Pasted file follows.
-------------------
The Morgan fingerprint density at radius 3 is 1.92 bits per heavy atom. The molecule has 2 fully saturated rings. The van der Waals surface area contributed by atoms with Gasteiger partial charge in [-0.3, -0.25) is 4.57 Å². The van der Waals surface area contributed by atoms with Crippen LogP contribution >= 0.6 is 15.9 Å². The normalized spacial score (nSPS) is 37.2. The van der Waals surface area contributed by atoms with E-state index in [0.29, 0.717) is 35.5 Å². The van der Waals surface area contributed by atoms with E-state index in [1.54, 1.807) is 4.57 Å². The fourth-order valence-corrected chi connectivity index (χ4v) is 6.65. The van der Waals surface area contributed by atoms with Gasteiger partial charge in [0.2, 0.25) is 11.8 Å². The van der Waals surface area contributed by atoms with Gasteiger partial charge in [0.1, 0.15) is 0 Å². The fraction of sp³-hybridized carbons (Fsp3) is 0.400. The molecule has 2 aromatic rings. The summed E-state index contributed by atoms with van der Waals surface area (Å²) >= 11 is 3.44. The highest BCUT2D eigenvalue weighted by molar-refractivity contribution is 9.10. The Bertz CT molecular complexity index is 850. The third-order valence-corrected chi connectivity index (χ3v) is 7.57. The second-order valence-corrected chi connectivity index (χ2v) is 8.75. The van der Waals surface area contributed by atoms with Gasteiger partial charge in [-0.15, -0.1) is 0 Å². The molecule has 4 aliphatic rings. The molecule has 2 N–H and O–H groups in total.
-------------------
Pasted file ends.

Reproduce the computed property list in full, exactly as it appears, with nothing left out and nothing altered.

The Morgan fingerprint density at radius 3 is 1.92 bits per heavy atom. The molecule has 2 fully saturated rings. The van der Waals surface area contributed by atoms with Gasteiger partial charge in [-0.3, -0.25) is 4.57 Å². The van der Waals surface area contributed by atoms with Crippen LogP contribution >= 0.6 is 15.9 Å². The normalized spacial score (nSPS) is 37.2. The van der Waals surface area contributed by atoms with E-state index in [0.29, 0.717) is 35.5 Å². The van der Waals surface area contributed by atoms with E-state index in [1.54, 1.807) is 4.57 Å². The fourth-order valence-corrected chi connectivity index (χ4v) is 6.65. The van der Waals surface area contributed by atoms with Gasteiger partial charge in [0.2, 0.25) is 11.8 Å². The van der Waals surface area contributed by atoms with Gasteiger partial charge in [0.1, 0.15) is 0 Å². The fraction of sp³-hybridized carbons (Fsp3) is 0.400. The molecule has 2 aromatic rings. The summed E-state index contributed by atoms with van der Waals surface area (Å²) >= 11 is 3.44. The highest BCUT2D eigenvalue weighted by molar-refractivity contribution is 9.10. The Bertz CT molecular complexity index is 850. The third-order valence-corrected chi connectivity index (χ3v) is 7.57. The second-order valence-corrected chi connectivity index (χ2v) is 8.75. The van der Waals surface area contributed by atoms with Gasteiger partial charge in [-0.15, -0.1) is 0 Å². The molecule has 4 aliphatic rings. The molecule has 2 N–H and O–H groups in total.